Related article: Can I Reuse Bottles for Second Baby? Yes, But Consider This.

Cons of Combination Feeding

1. Potential for Reduced Breast Milk Supply

The most common con when discussing combination feeding pros and cons is the possibility of reduced breast milk supply. When babies receive formula in addition to breast milk, they may not nurse as frequently, which can lead to decreased milk production over time. Breast milk production is largely driven by supply and demand. The more frequently a baby nurses at the breast, the more milk the mother’s body typically produces to meet the baby’s needs. When a baby receives formula in addition to breast milk, they may nurse less frequently, and this reduced demand for breast milk can lead to a decrease in milk production over time.

It’s important to note that not all mothers who practice combination feeding will experience a significant decrease in milk supply. Some may successfully balance breastfeeding and formula feeding without any issues. The impact on milk supply can vary widely among individuals, and it is influenced by factors such as the frequency and timing of formula supplementation, the baby’s breastfeeding habits, and the mom’s overall health.

Related article: How to Thicken Breast Milk Naturally – 4 Effective Methods!

2. Nipple Confusion

Babies can sometimes struggle to switch between breast and bottle, leading to nipple confusion. This confusion may result in difficulties latching onto the breast, which can be frustrating for both the baby and the mother. Babies may develop a preference for either the breast or the bottle nipple. If they strongly favor one method, they may resist the other, making it challenging for parents to switch between the two.

Additionally, bottle nipples often have a consistent flow rate, while the flow of milk from the breast varies throughout a feeding session. The baby may become accustomed to the steady flow from a bottle and find it frustrating when the breast milk does not flow as consistently. Conversely, some babies may prefer the faster flow from the breast and become frustrated with the slower flow from a bottle.

Related article: No Letdown When Pumping? Here’s 5 Helpful Tips.

3. Expense – Main Con of Combination Feeding Pros and Cons

Formula feeding can be expensive, especially when used in conjunction with breastfeeding. The cost of formula can add up over time, making it a financial consideration for many families. In some cases, parents may choose to supplement breastfeeding with specific types of formula, such as hypoallergenic or specialty formulas, which can be even more costly than standard infant formula.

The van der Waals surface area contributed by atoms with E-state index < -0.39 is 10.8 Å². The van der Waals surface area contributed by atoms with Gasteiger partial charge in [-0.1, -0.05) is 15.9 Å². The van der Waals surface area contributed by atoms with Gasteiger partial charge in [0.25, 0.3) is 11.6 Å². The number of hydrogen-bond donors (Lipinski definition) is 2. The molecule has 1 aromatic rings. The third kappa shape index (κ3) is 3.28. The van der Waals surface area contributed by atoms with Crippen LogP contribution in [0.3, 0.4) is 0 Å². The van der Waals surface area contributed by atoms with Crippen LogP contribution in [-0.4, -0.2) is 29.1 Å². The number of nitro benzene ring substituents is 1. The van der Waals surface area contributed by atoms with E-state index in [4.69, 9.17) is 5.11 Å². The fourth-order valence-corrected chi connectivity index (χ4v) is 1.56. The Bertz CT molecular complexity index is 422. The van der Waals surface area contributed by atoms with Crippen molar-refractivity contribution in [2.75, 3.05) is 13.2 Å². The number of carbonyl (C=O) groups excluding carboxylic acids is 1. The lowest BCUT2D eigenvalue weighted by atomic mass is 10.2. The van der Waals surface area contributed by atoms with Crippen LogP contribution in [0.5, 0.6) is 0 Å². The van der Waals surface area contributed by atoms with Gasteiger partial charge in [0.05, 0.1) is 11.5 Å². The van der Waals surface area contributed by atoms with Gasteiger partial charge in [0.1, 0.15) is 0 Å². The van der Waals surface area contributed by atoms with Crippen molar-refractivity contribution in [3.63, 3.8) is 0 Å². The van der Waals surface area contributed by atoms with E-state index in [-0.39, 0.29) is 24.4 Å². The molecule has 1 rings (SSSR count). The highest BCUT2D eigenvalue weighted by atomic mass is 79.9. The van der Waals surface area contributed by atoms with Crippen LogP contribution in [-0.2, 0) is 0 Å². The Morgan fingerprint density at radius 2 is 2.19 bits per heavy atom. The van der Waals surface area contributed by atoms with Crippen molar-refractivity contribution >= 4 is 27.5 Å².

Related article: Breast Milk Vs Cow Milk Taste – Are They Similar?

4. Emotional Strain

Some mothers may experience feelings of guilt or inadequacy when they are unable to exclusively breastfeed. The pressure to conform to societal expectations can be emotionally taxing for new mothers, causing unnecessary stress. Many new parents are exposed to societal and medical recommendations that promote breastfeeding as the “ideal” or “best” method of infant feeding due to its numerous health benefits. As a result, some mothers may feel immense pressure to exclusively breastfeed which can lead to feelings of guilt or inadequacy if they are unable to do so.

Related article: Jealous of Nanny? Me, Too. Here’s How I Cope.

Is it Good to Feed Baby Both Formula and Breast Milk?

The decision to pursue combination feeding, using both breast milk and formula, is a deeply personal one. It is essential to weigh the combination feeding pros and cons in the context of your unique circumstances, needs, and goals. It can be beneficial to feed baby both formula and breast milk if the combination feeding pros outweigh the cons in your specific situation.

Related article: 9 Signs Your Milk Supply is Decreasing & How to Fix It

Combination feeding allows parents to tailor their approach to their baby’s needs while maintaining a healthy balance in their own lives. It offers flexibility, enhances bonding, and provides assurance that the baby is receiving proper nutrition. However, it can also pose challenges, such as potential impacts on breast milk supply and societal pressures. Ultimately, the choice to breastfeed, formula feed, or combine the two should be made with confidence and without judgment, recognizing that what matters most is the well-being and happiness of both mom and baby.

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Shannon founded Work Breastfeed Mom in 2019 during her second round of pumping at work. She was tired of googling the same pumping questions over and over again, and discouraged at the lack of websites aimed at working breastfeeding moms. So, she created one herself. Shannon lives, works, and doles out Puffs to her little people in sunny Florida. She has her MBA and works as a strategic planner for a large healthcare system. She is passionate about coffee, memoirs, paddle boarding, and skincare routines. Shannon is mom to Scarlett and Ivy, and hopes to have more babies if her career allows.